Proustbetrieb: A small genealogy of the family of the narrator of the “research”

Whoever begins to read “In Search of Lost Time”, the “research”, does not initially have an easy time with the narrator’s family. Sure, there’s the mother, she’s central to all of Marcel Proust’s work; Of course, there is the grandmother, who played a no less important role in the volume “Guermantes” until her death and was at least given a (rarely mentioned) name by Proust, Bathilde.

The father, on the other hand, although important, not least because the son realizes that he has inherited his temperament, has few appearances in contrast to the two female figures; the father’s parents are also invisible, just like Marcel, the narrator, remains without siblings (Proust had a brother, Robert).

The famous chimes of the bell

But what about the numerous other relatives outside the family core? To those who also seem to attend Combray every year and are in the garden when the famous chime of the bell chimes and Swann stands at the door to pay his visit and bring the mischief of the missing kiss goodnight upon the narrator ?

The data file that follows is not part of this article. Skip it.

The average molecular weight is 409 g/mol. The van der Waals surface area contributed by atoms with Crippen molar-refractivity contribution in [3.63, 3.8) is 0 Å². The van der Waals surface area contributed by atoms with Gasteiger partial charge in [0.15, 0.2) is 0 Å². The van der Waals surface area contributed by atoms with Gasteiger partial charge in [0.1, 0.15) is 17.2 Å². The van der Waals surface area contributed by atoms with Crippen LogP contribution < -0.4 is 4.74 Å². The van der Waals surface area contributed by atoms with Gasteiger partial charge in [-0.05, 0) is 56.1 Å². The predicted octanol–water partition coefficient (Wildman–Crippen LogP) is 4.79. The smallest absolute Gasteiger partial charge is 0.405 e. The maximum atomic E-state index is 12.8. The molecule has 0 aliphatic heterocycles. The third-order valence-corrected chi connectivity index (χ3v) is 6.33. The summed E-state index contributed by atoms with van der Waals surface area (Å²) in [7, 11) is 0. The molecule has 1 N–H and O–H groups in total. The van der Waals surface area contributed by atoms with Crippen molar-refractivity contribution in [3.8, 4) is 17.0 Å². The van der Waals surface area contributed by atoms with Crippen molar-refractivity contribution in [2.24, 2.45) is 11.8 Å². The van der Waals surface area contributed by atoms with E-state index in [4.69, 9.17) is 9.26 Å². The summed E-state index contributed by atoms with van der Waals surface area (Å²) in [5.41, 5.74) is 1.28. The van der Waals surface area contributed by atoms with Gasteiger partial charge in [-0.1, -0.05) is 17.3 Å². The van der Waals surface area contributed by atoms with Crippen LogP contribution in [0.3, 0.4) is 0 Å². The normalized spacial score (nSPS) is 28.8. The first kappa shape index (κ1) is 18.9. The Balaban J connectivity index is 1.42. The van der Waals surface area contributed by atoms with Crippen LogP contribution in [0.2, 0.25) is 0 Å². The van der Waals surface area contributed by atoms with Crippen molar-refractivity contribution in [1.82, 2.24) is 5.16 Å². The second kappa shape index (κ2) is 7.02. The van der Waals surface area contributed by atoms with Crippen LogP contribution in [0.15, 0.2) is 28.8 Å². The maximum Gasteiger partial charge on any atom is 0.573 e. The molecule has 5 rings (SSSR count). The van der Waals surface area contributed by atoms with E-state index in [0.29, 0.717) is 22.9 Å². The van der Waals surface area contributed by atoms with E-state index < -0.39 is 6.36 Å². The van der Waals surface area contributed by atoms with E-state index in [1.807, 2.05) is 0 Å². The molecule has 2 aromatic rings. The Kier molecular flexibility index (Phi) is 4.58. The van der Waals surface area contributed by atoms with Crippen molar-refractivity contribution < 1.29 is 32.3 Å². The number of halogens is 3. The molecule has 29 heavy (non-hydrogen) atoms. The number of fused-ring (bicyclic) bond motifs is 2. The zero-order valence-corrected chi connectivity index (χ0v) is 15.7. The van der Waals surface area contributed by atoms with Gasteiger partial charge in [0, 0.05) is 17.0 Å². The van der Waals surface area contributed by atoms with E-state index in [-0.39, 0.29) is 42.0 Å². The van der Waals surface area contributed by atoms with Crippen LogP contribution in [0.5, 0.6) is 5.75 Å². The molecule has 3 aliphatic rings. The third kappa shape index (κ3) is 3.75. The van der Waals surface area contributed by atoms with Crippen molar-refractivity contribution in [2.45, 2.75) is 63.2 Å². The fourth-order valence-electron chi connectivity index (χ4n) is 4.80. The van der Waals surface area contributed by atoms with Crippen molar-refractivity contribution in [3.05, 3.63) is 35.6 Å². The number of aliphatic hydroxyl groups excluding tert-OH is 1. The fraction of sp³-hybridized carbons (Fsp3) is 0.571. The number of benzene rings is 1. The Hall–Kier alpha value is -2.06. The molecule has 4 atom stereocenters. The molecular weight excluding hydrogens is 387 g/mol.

“Remember to thank him in an understandable way for his wine, you know it’s delicious and the case is huge,” says the grandfather in “Combray” to his two sisters-in-law, who appeared almost suddenly. The grandfather is Bathilde’s husband, so Marcel’s mother’s father, who always hums anti-Semitic songs when Jewish friends come to visit. Amedee is his name.

But the two sisters-in-law, two great-aunts of the narrator? Their names are Flora and Céline and they are Bathilde’s sisters. They are also big fans of Swann, also because he gave them the wine. They only appear briefly, but by name. And they are therefore far from having the importance of Aunt Léonie, in which Proust not least portrayed himself.

Aunt Léonie is introduced as the daughter of a cousin “of my grandfather – my great-aunt.” wanted to leave;”.

Aunt Léonie is one of the protagonists of Combray, as is Uncle Adolphe, albeit brief, who is later no longer seen by the family. A brother of Amédée, Adolphe is the Parisian bon vivant who likes to meet the “lady in pink”, the prostitute who later turns out to be Odette and becomes Swann’s wife.

Gerrit Bartels is a literary editor and sometimes read “In Search of Lost Time” on the subway.

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Source: Tagesspiegel

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